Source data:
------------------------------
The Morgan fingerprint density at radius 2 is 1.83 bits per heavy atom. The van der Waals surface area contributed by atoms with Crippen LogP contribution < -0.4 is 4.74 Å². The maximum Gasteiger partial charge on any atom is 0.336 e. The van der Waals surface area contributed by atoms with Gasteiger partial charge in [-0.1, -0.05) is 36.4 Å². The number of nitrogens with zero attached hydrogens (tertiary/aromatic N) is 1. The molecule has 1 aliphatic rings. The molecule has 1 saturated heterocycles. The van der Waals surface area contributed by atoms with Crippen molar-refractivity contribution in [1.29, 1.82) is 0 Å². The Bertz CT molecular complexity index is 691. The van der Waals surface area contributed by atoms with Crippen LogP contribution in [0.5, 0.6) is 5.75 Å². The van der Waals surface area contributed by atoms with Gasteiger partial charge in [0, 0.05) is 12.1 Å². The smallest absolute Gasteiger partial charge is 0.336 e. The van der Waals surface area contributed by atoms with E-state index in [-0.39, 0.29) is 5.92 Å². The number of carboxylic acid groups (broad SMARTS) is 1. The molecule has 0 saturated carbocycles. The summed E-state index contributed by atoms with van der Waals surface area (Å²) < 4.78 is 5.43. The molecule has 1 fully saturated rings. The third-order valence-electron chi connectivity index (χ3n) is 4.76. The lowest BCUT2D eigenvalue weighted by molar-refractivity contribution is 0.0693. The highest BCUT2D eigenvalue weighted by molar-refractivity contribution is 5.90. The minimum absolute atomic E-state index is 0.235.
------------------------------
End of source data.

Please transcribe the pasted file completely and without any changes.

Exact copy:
The Morgan fingerprint density at radius 2 is 1.83 bits per heavy atom. The van der Waals surface area contributed by atoms with Crippen LogP contribution < -0.4 is 4.74 Å². The maximum Gasteiger partial charge on any atom is 0.336 e. The van der Waals surface area contributed by atoms with Gasteiger partial charge in [-0.1, -0.05) is 36.4 Å². The number of nitrogens with zero attached hydrogens (tertiary/aromatic N) is 1. The molecule has 1 aliphatic rings. The molecule has 1 saturated heterocycles. The van der Waals surface area contributed by atoms with Crippen molar-refractivity contribution in [1.29, 1.82) is 0 Å². The Bertz CT molecular complexity index is 691. The van der Waals surface area contributed by atoms with Crippen LogP contribution in [0.5, 0.6) is 5.75 Å². The van der Waals surface area contributed by atoms with Gasteiger partial charge in [0, 0.05) is 12.1 Å². The smallest absolute Gasteiger partial charge is 0.336 e. The van der Waals surface area contributed by atoms with E-state index in [-0.39, 0.29) is 5.92 Å². The number of carboxylic acid groups (broad SMARTS) is 1. The molecule has 0 saturated carbocycles. The summed E-state index contributed by atoms with van der Waals surface area (Å²) < 4.78 is 5.43. The molecule has 1 fully saturated rings. The third-order valence-electron chi connectivity index (χ3n) is 4.76. The lowest BCUT2D eigenvalue weighted by molar-refractivity contribution is 0.0693. The highest BCUT2D eigenvalue weighted by molar-refractivity contribution is 5.90. The minimum absolute atomic E-state index is 0.235.